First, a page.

A Clinical Trial to Compare Safety and Effectiveness for Relieving Tenderness of 10% Naproxen Gel vs. a 2.32% Diclofenac Diethylamine Gel in the treatment of Strains and Bruises of the Legs.
Researchers are looking for a different way to treat people who have an injury to their muscles, ligaments, or tendons in their legs or feet. This is known as a “soft tissue” injury. Before a treatment is available to all patients, researchers study it in trials to better understand its safety and how well it works.
People with soft tissue injuries can have pain, swelling, and bruising.
In this trial, the researchers want to learn more about the trial treatment, BAYH006689, in participants with a soft tissue injury to their legs or feet. BAYH006689 is a naproxen gel that is used for the temporary relief of minor aches and pains of muscles and joints. The researchers will learn more about how BAYH006689 works and how safe it is in these participants.
The trial will include about 100 male and female participants between the ages of 18 and 60. All the participants will have a soft tissue injury to their legs or feet that was caused by playing sports. The injury will have happened within 3 hours of joining the trial.
The researchers will use a computer program to randomly choose what treatment each participant will receive. This will help make sure the treatments are chosen fairly and that comparing the results of the treatments is as accurate as possible. The participants will be randomly chosen to be in 1 of 3 groups:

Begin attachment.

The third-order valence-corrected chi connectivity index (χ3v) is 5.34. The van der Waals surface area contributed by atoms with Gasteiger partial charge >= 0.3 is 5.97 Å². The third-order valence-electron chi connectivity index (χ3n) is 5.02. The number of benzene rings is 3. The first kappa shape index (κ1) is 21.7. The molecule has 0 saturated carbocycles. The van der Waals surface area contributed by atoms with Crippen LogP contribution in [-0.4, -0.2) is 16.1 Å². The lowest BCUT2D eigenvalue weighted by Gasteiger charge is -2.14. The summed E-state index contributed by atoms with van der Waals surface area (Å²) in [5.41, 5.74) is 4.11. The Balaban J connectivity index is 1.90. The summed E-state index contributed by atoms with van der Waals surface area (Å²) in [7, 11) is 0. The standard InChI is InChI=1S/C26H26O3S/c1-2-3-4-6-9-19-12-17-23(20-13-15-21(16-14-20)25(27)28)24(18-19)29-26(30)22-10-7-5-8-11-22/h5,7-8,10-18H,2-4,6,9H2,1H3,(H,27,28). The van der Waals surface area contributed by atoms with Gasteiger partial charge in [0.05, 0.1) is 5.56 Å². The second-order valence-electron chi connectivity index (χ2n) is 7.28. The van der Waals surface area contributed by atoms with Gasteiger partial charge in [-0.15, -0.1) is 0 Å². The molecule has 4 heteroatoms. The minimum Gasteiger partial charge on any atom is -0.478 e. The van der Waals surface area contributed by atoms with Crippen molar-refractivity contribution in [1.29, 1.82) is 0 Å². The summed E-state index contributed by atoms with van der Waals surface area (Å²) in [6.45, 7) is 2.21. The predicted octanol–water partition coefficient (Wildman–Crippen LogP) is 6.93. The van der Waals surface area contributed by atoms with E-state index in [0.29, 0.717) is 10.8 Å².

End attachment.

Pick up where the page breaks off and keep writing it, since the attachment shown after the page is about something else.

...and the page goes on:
• Group 1: 4 grams (g) of BAYH006689
• Group 2: 4 g of a diclofenac diethylamine gel
• Group 3: 4 g of a placebo
A placebo looks like a treatment but does not have any medicine in it. Diclofenac diethylamine gel is a treatment already available for doctors to be recommended to people with soft tissue injuries. The participants will receive their treatment once in the evening on Day 1 and then 2 times a day for 4 days. The participants will receive their final dose in the morning of Day 6. The doctors will apply the treatment to the participants’ skin where the injury is.
The participants must be present at the clinic site 11 times over six days: once on Day 1 and twice daily on Days 2-6. During the trial, the doctors will:
• check the participants’ overall health and ask if they have any medical problems
• do physical examinations to check the participants’ injuries
• use a device to see how tender and sore the participants' injuries are
In this trial, the researchers will study how tender the participants' injuries are after 3 days and at other time points over the 6 day follow-up period. They will also study how many participants have medical problems during the trial.
- Participant must be 18 to 60 years of age inclusive, at the time of signing the informed consent. - Participants with a primary diagnosis of acute sports-related acute soft tissue injuries of the lower extremities that do not require hospitalization and that occurred within 3 hours of enrollment. - Participants with a baseline algometric measurement values on the injured site of ≤50% of the respective value at the contralateral site. - Participants with a baseline pain on movement (POM) of ≥50 mm on a visual analog scale (VAS) (0–100 mm). - Participant’s absolute sensitivity to tenderness on the contralateral site is at least 2.5 N/cm2 as measured by algometry. - Participant’s size of trauma is between 25 and 150 cm^2.